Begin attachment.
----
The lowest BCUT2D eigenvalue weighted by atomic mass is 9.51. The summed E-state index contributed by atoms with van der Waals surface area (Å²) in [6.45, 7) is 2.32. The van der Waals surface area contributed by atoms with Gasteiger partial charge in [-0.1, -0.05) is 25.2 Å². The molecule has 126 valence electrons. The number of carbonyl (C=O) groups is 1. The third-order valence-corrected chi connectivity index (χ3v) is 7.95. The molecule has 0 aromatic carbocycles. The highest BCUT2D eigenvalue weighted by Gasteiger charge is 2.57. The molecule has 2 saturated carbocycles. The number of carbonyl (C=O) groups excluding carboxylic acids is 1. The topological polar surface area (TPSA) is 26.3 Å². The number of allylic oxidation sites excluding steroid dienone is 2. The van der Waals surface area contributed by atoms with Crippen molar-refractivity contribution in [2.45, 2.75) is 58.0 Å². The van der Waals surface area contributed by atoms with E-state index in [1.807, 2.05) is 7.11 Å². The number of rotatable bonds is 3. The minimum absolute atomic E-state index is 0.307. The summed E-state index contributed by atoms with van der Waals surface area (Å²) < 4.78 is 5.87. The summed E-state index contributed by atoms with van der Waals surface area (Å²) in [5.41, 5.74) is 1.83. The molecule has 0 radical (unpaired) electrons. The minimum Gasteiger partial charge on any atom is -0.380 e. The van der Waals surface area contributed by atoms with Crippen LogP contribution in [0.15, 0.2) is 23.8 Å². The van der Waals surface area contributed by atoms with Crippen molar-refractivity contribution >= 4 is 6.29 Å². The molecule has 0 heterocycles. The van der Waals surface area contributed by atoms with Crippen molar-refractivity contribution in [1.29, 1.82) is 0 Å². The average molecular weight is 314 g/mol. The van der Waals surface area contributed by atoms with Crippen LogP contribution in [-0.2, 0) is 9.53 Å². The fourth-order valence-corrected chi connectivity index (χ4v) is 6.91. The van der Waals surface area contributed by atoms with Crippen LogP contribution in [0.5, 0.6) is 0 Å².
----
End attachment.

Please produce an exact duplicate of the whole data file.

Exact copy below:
The lowest BCUT2D eigenvalue weighted by atomic mass is 9.51. The summed E-state index contributed by atoms with van der Waals surface area (Å²) in [6.45, 7) is 2.32. The van der Waals surface area contributed by atoms with Gasteiger partial charge in [-0.1, -0.05) is 25.2 Å². The molecule has 126 valence electrons. The number of carbonyl (C=O) groups is 1. The third-order valence-corrected chi connectivity index (χ3v) is 7.95. The molecule has 0 aromatic carbocycles. The highest BCUT2D eigenvalue weighted by Gasteiger charge is 2.57. The molecule has 2 saturated carbocycles. The number of carbonyl (C=O) groups excluding carboxylic acids is 1. The topological polar surface area (TPSA) is 26.3 Å². The number of allylic oxidation sites excluding steroid dienone is 2. The van der Waals surface area contributed by atoms with Crippen molar-refractivity contribution in [2.45, 2.75) is 58.0 Å². The van der Waals surface area contributed by atoms with E-state index in [1.807, 2.05) is 7.11 Å². The number of rotatable bonds is 3. The minimum absolute atomic E-state index is 0.307. The summed E-state index contributed by atoms with van der Waals surface area (Å²) < 4.78 is 5.87. The summed E-state index contributed by atoms with van der Waals surface area (Å²) in [5.41, 5.74) is 1.83. The molecule has 0 radical (unpaired) electrons. The minimum Gasteiger partial charge on any atom is -0.380 e. The van der Waals surface area contributed by atoms with Crippen LogP contribution in [0.15, 0.2) is 23.8 Å². The van der Waals surface area contributed by atoms with Crippen molar-refractivity contribution >= 4 is 6.29 Å². The molecule has 0 heterocycles. The van der Waals surface area contributed by atoms with Crippen molar-refractivity contribution in [1.29, 1.82) is 0 Å². The average molecular weight is 314 g/mol. The van der Waals surface area contributed by atoms with Crippen LogP contribution in [-0.2, 0) is 9.53 Å². The fourth-order valence-corrected chi connectivity index (χ4v) is 6.91. The van der Waals surface area contributed by atoms with Crippen LogP contribution in [0.5, 0.6) is 0 Å².